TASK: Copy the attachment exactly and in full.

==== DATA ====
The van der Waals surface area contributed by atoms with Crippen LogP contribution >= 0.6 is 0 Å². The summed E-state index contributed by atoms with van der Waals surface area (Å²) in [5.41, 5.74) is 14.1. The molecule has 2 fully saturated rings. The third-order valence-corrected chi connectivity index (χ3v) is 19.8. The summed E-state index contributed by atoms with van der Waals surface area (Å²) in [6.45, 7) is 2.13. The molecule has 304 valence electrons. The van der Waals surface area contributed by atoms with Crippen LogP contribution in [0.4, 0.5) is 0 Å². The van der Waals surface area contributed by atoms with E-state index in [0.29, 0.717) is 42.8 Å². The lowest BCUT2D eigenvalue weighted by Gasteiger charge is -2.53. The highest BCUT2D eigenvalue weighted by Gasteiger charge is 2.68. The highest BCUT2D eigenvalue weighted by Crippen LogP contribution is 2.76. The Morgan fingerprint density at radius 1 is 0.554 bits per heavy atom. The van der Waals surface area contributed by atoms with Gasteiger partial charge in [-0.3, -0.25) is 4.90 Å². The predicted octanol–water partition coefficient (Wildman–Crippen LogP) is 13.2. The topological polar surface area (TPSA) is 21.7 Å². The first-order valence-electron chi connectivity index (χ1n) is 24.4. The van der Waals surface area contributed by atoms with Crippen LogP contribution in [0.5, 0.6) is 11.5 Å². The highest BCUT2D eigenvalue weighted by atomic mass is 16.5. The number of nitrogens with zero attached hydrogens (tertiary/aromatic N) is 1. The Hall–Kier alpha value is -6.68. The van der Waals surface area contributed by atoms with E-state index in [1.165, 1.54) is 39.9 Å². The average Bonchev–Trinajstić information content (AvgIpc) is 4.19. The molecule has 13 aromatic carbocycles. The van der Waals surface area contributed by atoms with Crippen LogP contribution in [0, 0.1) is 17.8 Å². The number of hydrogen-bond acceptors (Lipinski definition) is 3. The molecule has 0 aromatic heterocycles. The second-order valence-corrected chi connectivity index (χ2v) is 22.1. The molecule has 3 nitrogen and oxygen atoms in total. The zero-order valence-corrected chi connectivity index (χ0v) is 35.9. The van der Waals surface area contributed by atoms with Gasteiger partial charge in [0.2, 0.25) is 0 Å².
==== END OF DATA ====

The van der Waals surface area contributed by atoms with Crippen LogP contribution >= 0.6 is 0 Å². The summed E-state index contributed by atoms with van der Waals surface area (Å²) in [5.41, 5.74) is 14.1. The molecule has 2 fully saturated rings. The third-order valence-corrected chi connectivity index (χ3v) is 19.8. The summed E-state index contributed by atoms with van der Waals surface area (Å²) in [6.45, 7) is 2.13. The molecule has 304 valence electrons. The van der Waals surface area contributed by atoms with Crippen LogP contribution in [0.4, 0.5) is 0 Å². The van der Waals surface area contributed by atoms with E-state index in [0.29, 0.717) is 42.8 Å². The lowest BCUT2D eigenvalue weighted by Gasteiger charge is -2.53. The highest BCUT2D eigenvalue weighted by Gasteiger charge is 2.68. The highest BCUT2D eigenvalue weighted by Crippen LogP contribution is 2.76. The Morgan fingerprint density at radius 1 is 0.554 bits per heavy atom. The van der Waals surface area contributed by atoms with Gasteiger partial charge in [-0.3, -0.25) is 4.90 Å². The predicted octanol–water partition coefficient (Wildman–Crippen LogP) is 13.2. The topological polar surface area (TPSA) is 21.7 Å². The first-order valence-electron chi connectivity index (χ1n) is 24.4. The van der Waals surface area contributed by atoms with Crippen LogP contribution in [0.5, 0.6) is 11.5 Å². The highest BCUT2D eigenvalue weighted by atomic mass is 16.5. The number of nitrogens with zero attached hydrogens (tertiary/aromatic N) is 1. The Hall–Kier alpha value is -6.68. The van der Waals surface area contributed by atoms with E-state index in [1.165, 1.54) is 39.9 Å². The average Bonchev–Trinajstić information content (AvgIpc) is 4.19. The molecule has 13 aromatic carbocycles. The van der Waals surface area contributed by atoms with Crippen LogP contribution in [0, 0.1) is 17.8 Å². The number of hydrogen-bond acceptors (Lipinski definition) is 3. The molecule has 0 aromatic heterocycles. The second-order valence-corrected chi connectivity index (χ2v) is 22.1. The molecule has 3 nitrogen and oxygen atoms in total. The zero-order valence-corrected chi connectivity index (χ0v) is 35.9. The van der Waals surface area contributed by atoms with Gasteiger partial charge in [0.2, 0.25) is 0 Å².